"I don't think we will ever know why God allows something like this to happen, but he does, certainly, allow nature to take its course many, many times.

"I think that we can rely on our faith to give us hope. I think we can rely on prayer and our relationship with God as a sense of empowerment, really, to help us deal with the things that happen in the world. ...

"Part of it is that some people may go numb from the experience and don't even recognize that they're having a problem with what happened. So, sometimes, people don't experience the feelings towards a tragic event until very much after the fact. So, ideally, if people can speak about it initially and talk through their feelings about it, it certainly will help with the healing process.''

— Theresa Craig, pastoral counselor at St. Thomas the Apostle Parish, Grand Rapids, Mich., and therapist at Pine Rest Christian Mental Health Services' Walker, Mich., clinic


"We are responsible for what we do. So, we believe the (Virginia Tech shooter) is responsible for what he had done. ...

"Some people blame God and say, `Oh, God, why did God have to do this to us?' These types of incidents, like what (Oklahoma City bomber) Timothy McVeigh did, and what this guy did, this is the product of this society.

"Anybody can have access to guns and use them at their wish and then do this type of devastation. Of course, we are all saddened by this, so many innocent people got killed. But, at the same time, we don't attribute it to the act of God. ... We believe that God gave human beings the ability to choose between right and wrong.''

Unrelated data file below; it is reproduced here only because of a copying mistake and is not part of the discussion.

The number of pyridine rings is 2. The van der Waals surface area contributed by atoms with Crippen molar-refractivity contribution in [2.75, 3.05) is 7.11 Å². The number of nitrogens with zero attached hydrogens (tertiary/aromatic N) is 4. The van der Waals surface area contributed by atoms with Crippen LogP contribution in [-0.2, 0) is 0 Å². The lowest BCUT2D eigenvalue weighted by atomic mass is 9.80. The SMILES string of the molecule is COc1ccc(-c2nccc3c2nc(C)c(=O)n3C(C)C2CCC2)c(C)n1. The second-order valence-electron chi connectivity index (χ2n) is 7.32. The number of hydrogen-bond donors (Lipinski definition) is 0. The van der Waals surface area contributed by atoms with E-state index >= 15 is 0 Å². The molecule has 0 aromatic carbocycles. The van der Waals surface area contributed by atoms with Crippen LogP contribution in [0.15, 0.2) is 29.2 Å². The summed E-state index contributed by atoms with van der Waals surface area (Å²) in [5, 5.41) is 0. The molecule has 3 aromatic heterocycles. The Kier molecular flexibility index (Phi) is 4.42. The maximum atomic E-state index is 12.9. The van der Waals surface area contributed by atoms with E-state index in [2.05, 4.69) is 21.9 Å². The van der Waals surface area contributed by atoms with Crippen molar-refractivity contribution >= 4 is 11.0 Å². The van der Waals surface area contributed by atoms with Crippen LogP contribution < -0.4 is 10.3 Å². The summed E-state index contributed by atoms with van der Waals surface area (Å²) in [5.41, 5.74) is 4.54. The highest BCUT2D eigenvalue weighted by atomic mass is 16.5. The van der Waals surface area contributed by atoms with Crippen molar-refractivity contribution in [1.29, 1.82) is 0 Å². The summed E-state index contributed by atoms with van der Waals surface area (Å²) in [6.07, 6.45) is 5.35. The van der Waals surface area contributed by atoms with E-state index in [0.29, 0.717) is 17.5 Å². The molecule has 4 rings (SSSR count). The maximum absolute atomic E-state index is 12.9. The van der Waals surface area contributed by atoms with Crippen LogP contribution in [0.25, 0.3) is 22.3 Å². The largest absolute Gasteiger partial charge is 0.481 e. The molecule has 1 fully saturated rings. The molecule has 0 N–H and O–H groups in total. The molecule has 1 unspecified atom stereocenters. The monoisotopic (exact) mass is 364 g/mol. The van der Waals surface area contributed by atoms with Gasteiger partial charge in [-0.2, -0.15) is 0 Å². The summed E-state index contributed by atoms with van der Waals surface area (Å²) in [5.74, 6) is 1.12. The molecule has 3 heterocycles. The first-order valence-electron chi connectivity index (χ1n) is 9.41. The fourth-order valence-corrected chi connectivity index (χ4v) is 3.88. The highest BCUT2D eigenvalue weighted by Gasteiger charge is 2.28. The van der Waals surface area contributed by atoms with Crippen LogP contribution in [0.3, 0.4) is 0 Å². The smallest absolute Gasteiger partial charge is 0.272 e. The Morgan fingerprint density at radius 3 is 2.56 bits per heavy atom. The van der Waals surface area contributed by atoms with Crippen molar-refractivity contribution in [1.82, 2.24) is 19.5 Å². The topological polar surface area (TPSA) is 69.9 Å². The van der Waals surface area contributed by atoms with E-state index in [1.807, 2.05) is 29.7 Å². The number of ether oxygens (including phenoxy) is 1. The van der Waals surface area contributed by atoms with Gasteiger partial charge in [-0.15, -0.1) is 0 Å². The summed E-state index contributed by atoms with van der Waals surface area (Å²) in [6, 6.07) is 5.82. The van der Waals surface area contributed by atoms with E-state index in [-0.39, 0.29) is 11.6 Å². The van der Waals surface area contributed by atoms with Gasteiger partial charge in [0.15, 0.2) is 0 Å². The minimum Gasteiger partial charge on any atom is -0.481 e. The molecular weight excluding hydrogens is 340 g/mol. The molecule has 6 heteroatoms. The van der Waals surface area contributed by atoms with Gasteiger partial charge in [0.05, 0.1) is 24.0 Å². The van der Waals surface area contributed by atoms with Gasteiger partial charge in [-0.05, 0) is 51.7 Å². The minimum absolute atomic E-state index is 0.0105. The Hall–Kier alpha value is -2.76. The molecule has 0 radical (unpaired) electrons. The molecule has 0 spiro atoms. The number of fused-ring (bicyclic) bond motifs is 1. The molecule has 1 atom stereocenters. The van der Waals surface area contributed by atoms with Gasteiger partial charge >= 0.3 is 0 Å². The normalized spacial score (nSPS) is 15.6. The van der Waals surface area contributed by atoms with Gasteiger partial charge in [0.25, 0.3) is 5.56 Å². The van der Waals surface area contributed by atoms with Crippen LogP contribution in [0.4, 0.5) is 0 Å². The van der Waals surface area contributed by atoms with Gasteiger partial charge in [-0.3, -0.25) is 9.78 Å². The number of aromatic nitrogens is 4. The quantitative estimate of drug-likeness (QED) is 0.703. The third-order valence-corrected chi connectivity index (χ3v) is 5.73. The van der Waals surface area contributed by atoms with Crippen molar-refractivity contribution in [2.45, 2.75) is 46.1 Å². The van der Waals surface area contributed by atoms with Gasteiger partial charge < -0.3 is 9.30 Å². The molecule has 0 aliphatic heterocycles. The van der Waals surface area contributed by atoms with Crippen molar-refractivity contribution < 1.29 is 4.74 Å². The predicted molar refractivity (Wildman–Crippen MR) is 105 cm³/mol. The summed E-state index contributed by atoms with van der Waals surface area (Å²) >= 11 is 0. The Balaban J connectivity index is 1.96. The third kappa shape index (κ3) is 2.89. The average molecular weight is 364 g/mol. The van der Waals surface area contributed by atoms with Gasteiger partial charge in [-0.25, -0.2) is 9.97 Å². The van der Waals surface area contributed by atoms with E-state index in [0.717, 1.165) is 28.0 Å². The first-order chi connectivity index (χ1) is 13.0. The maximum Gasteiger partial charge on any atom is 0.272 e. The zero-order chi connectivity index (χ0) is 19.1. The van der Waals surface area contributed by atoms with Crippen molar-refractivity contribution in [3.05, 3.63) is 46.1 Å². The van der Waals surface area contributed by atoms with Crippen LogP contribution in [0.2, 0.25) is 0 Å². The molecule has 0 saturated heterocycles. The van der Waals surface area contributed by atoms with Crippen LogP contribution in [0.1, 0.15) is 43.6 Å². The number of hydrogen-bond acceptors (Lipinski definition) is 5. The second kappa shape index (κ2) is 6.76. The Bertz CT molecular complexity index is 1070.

— Mohammad A. Rahman, board member of the Islamic Center of Portland in Beaverton, Ore.


"History's often defined by terrible events. In Judaism there is this powerful notion of 'tikkun olam,' which suggests that each individual has the ability to make a difference in the world. Our lives have meaning when we go beyond our individual needs and serve others. ...

"This kind of event reinforces people's sense of uncertainty about their lives, even the lives of their grandchildren. For people who are having difficulty in their own personal lives, this larger external event can reinforce that depression. It's important to be with people, to surround them and embrace them, and to remind them that they are cared for and their lives do have purpose.''

— Rabbi Elyse Frishman of Barnert Temple in Franklin Lakes, N.J.


(Michele M. Melendez can be contacted at michele.melendez(at)newhouse.com; Katherine Reynolds Lewis can be contacted at katherine.lewis(at)newhouse.com)

This story was originally published Tuesday, April 17, 2007.